Mexico Eyes Aerospace Growth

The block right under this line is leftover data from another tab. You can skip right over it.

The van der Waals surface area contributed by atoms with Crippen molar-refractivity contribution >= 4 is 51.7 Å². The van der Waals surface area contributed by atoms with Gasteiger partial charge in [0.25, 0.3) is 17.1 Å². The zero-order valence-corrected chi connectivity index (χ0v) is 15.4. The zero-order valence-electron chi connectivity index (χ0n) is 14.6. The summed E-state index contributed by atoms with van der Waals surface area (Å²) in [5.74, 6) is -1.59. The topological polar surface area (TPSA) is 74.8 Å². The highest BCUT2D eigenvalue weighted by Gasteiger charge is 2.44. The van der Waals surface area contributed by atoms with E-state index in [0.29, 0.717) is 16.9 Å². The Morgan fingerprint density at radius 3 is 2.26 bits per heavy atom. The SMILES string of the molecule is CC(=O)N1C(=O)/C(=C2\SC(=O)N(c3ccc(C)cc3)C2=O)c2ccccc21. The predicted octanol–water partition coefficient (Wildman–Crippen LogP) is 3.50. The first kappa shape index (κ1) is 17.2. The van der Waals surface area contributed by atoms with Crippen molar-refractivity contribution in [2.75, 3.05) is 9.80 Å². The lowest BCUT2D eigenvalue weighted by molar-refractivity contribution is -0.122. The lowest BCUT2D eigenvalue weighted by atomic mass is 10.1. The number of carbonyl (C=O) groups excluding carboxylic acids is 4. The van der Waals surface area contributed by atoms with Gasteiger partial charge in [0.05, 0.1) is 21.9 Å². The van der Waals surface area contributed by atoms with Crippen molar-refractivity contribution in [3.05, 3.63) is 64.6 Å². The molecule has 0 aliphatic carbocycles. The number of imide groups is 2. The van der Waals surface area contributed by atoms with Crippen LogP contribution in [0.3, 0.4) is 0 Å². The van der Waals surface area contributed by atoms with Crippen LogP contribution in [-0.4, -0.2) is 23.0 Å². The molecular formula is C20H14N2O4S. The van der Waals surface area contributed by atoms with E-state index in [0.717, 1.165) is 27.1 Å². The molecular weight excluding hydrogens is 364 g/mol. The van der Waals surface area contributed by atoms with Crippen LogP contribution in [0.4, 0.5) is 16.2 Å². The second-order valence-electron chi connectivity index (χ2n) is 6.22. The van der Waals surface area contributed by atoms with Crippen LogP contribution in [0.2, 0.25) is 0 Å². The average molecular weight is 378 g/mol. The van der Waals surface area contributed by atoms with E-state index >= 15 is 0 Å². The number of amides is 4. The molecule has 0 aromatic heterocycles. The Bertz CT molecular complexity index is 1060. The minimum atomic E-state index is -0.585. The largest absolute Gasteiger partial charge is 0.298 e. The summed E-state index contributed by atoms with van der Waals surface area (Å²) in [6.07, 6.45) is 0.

Mexico hopes to be the next big thing in aerospace manufacturing, thanks to what one analyst says is a 30-percent cost advantage over the U.S. At a conference in Dallas last week, Mexican government official Eduardo Solis said Bombardier will be building regional jets in his country by 2011 and that the company’s parts plant there recently shipped a fuselage to the current assembly plant in Canada. "Mexico's aeronautical industry is hot today," Solís told the Dallas Morning News. However, Bombardier spokesman Marc Duchesne told the newspaper the company hasn’t yet made up its mind to build aircraft in Mexico, although it is considering it. "We may one day, but it's way too soon to say that," he said. Mexico’s aerospace industry includes a lot of industry heavyweights, such as Cessna and Honeywell, and employs about 16,000 people. Luc Beaudoin, a former Bombardier executive who now works as an aerospace consultant in Mexico City, says companies can save up to 30 percent by building products in Mexico, but the biggest savings come from establishing high-volume production there. "You shouldn't venture into Mexico unless you know where your economy is going to be," he told the Morning News. "You need volume to make a material impact on the bottom line."